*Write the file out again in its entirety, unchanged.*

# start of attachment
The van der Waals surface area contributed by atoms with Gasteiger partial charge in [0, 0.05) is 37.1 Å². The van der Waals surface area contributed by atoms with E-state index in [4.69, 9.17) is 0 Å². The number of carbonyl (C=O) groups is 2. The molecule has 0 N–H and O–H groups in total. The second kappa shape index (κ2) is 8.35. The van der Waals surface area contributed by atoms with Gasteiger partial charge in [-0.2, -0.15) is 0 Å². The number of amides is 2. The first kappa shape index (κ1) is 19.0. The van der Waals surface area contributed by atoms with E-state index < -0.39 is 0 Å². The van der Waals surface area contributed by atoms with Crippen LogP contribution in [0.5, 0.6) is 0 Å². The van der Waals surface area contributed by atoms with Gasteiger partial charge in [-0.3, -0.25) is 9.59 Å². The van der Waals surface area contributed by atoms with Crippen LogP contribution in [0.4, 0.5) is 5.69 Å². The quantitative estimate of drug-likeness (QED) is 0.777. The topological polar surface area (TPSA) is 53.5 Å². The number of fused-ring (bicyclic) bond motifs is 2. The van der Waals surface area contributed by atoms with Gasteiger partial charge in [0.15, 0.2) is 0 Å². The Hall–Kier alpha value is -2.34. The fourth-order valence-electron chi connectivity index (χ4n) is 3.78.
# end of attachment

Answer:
The van der Waals surface area contributed by atoms with Gasteiger partial charge in [0, 0.05) is 37.1 Å². The van der Waals surface area contributed by atoms with E-state index in [4.69, 9.17) is 0 Å². The number of carbonyl (C=O) groups is 2. The molecule has 0 N–H and O–H groups in total. The second kappa shape index (κ2) is 8.35. The van der Waals surface area contributed by atoms with Gasteiger partial charge in [-0.2, -0.15) is 0 Å². The number of amides is 2. The first kappa shape index (κ1) is 19.0. The van der Waals surface area contributed by atoms with E-state index < -0.39 is 0 Å². The van der Waals surface area contributed by atoms with Crippen LogP contribution in [0.5, 0.6) is 0 Å². The van der Waals surface area contributed by atoms with Gasteiger partial charge in [-0.3, -0.25) is 9.59 Å². The van der Waals surface area contributed by atoms with Crippen LogP contribution in [0.4, 0.5) is 5.69 Å². The quantitative estimate of drug-likeness (QED) is 0.777. The topological polar surface area (TPSA) is 53.5 Å². The number of fused-ring (bicyclic) bond motifs is 2. The van der Waals surface area contributed by atoms with Gasteiger partial charge in [0.15, 0.2) is 0 Å². The Hall–Kier alpha value is -2.34. The fourth-order valence-electron chi connectivity index (χ4n) is 3.78.